• Only obtain components from trusted sources.

  • Make these guidelines into a company policy.

There are specific tools for this purpose: they compare the version of
the dependency you are using against both remote repositories (to check
for updates) and vulnerability databases (like to find out if any of
your dependencies has reported vulnerabilities that have not been fixed

Note that the language-specific tools have to be integrated with the
appropriate package manager, like npm or yarn with retire.

A bird’s eye view of how the process should integrate with your
development flow is depicted by the following diagram provided by

"Integrating SCA into dev flow"

Figure 3. Integrating SCA in your development flow. Via Source:Clear.

We see that every time code is added, the whole system gets scanned for
third-party software vulnerabilities and other issues easily identified
by Static Analysis when code is not available. This is done by following
this procedure:

  1. The SCA identifies the dependencies
    your software is based on.

  2. Detect those dependencies versions.

  3. Check the dependency master repository for updates.

  4. Check one or several vulnerability databases, like
    CVE and NVD or
    their own.

  5. Report the findings.

It is a simple process, really.

Notice that the integration is not fully automatic, and it should not
be, since these tools could (and usually do) raise false alarms, so they
are reviewed by human security experts.

Internally, the process of scanning for third party software is the same
for both proprietary and FOSS software, and it is a simple matter of
querying the vulnerabilities databases as described above.

Speaking of integration, you may wonder:
What if my app is deployed inside a container?
“30% of official images in Docker Hub
contain high priority security vulnerabilities,”
according to Pentestit.
Fortunately, there are tools
which go into your container and
perform SCA inside of it (and more), like

The ugly

I know you did search for “Software Composition Analysis”
when I suggested you not to.
I just know you did. If you didn’t, good for you!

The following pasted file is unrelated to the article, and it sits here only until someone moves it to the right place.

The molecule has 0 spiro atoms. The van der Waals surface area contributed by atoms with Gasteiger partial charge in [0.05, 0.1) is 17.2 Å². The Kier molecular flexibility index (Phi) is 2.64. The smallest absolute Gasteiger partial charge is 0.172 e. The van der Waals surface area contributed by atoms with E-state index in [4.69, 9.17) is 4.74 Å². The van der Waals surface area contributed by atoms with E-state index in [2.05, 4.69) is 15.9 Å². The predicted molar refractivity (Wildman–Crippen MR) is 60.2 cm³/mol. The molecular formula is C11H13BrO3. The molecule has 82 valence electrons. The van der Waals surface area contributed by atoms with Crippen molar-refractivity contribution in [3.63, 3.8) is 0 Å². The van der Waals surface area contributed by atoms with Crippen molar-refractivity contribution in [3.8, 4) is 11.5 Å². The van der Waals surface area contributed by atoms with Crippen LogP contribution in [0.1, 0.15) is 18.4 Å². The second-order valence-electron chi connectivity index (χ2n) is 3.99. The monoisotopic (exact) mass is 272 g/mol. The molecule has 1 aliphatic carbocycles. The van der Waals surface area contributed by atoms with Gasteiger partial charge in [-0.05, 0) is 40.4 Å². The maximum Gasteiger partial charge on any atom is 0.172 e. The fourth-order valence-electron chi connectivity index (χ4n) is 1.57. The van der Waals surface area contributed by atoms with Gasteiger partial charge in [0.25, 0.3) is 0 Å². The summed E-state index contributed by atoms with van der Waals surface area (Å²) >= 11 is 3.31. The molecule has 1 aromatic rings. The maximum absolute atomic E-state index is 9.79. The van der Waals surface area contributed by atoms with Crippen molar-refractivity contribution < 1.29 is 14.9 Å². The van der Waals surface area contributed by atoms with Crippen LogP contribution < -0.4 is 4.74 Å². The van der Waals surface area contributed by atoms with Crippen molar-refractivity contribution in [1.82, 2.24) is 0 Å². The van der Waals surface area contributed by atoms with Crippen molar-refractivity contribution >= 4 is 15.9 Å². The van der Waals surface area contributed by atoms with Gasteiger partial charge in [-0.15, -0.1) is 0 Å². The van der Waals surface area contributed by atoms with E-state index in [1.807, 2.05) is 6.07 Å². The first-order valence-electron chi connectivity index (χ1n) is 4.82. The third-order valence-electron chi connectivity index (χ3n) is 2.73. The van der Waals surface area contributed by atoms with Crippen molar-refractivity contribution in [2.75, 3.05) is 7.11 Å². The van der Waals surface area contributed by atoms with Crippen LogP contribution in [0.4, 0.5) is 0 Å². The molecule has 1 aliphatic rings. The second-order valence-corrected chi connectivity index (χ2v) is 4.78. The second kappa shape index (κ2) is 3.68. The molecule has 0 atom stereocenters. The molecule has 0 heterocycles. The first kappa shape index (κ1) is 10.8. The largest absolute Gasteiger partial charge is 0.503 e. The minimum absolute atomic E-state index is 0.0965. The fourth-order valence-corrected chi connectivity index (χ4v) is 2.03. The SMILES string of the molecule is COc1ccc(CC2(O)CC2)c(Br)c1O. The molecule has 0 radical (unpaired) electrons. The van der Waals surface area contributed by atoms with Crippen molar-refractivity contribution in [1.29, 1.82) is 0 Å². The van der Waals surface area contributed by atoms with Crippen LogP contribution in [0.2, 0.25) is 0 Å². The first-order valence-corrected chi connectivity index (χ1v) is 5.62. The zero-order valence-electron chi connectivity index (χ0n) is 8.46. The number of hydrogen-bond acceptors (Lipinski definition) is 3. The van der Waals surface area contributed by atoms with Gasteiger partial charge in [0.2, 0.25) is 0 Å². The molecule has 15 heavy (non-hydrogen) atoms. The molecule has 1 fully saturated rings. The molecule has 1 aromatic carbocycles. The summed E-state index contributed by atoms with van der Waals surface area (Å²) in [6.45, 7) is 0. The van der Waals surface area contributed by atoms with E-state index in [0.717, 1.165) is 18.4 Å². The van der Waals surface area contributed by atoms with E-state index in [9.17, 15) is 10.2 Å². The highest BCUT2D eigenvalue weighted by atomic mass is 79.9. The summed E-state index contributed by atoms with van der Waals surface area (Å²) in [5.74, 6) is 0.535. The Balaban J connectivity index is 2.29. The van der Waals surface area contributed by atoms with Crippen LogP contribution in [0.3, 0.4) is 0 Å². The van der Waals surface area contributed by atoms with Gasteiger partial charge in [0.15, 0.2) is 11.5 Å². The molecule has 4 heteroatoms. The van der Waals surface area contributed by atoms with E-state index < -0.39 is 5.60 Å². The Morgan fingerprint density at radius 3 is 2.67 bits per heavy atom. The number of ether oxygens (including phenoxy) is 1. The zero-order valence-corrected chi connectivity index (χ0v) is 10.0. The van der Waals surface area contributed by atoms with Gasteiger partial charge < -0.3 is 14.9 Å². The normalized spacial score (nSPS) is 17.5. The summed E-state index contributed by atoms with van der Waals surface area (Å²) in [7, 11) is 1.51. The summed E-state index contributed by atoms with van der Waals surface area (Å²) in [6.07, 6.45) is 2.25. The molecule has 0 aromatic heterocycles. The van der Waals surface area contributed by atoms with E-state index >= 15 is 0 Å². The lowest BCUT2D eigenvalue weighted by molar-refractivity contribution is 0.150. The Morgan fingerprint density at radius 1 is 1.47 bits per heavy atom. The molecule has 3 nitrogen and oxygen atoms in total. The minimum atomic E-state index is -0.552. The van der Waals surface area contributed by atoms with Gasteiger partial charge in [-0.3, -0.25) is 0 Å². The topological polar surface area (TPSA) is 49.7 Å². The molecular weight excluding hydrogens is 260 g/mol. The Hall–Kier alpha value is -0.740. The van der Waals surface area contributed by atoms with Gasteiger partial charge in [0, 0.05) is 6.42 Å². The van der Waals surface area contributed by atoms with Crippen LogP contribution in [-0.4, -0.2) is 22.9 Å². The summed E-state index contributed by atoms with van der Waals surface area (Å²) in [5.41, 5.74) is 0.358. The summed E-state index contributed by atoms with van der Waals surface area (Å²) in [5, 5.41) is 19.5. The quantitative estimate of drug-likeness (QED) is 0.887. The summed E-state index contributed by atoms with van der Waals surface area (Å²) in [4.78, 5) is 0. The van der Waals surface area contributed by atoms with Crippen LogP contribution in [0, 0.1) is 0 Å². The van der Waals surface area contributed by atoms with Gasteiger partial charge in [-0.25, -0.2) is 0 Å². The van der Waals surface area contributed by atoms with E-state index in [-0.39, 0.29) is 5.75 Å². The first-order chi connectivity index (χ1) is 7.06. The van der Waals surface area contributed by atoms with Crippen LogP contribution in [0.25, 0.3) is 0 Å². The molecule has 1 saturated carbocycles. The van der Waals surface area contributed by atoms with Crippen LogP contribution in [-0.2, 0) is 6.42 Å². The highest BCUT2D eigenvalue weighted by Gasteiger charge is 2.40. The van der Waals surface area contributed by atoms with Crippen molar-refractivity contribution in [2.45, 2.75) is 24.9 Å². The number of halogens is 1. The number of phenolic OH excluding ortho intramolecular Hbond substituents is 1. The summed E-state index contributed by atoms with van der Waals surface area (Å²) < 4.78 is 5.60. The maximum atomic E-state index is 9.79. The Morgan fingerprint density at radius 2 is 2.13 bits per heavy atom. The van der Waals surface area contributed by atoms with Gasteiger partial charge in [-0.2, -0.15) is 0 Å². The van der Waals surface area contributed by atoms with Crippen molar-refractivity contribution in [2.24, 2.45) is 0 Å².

Here’s what you’re missing out on:

"SCA providers collage"

Figure 4. “Software Composition Analysis” providers.

All of these industry-leading, award-winning, breakthrough-makers,
oracles of the tech future want to sell you one thing: static code
analysis plus the tools we discussed above.

While static analysis is a valid tool, it’s just a tool. It can scan
code and detect vulnerabilities and unhealthy practices, but also
encourages late detection and produces a lot of false positives.

You could try hiring such a service, and maybe even try to complement it
with dynamic analysis tools like fuzzing
and debuggers, but those have their own issues.

But these are no replacement
for good old-fashioned human code review.
At least at the moment.
According to [3],

The only way to deal with the risk of unknown vulnerabilities in
libraries is to have someone who understands security analyse the
source code. Static analysis of libraries is best thought of as
providing hints where security vulnerabilities might be located in the
code, not a replacement for experts.

In the future,
we might see things
like distributed on-demand
security testing
and machine learning algorithms[2] using
support vector machines to try to predict which commits are likely to
open vulnerabilities, but in the meantime, stick to the tried-and-true.


  1. OWASP Top 10-2017. Using Components with Known

  2. Millar, S. (2017). Vulnerability Detection in Open Source Software:
    The Cure and the Cause. Queen’s University

  3. Williams, J. and Dabirsiaghi, A. (2014). The Unfortunate Reality of
    Insecure Libraries. Aspect

*** This is a Security Bloggers Network syndicated blog from Fluid Attacks RSS Feed authored by Rafael Ballestas. Read the original post at: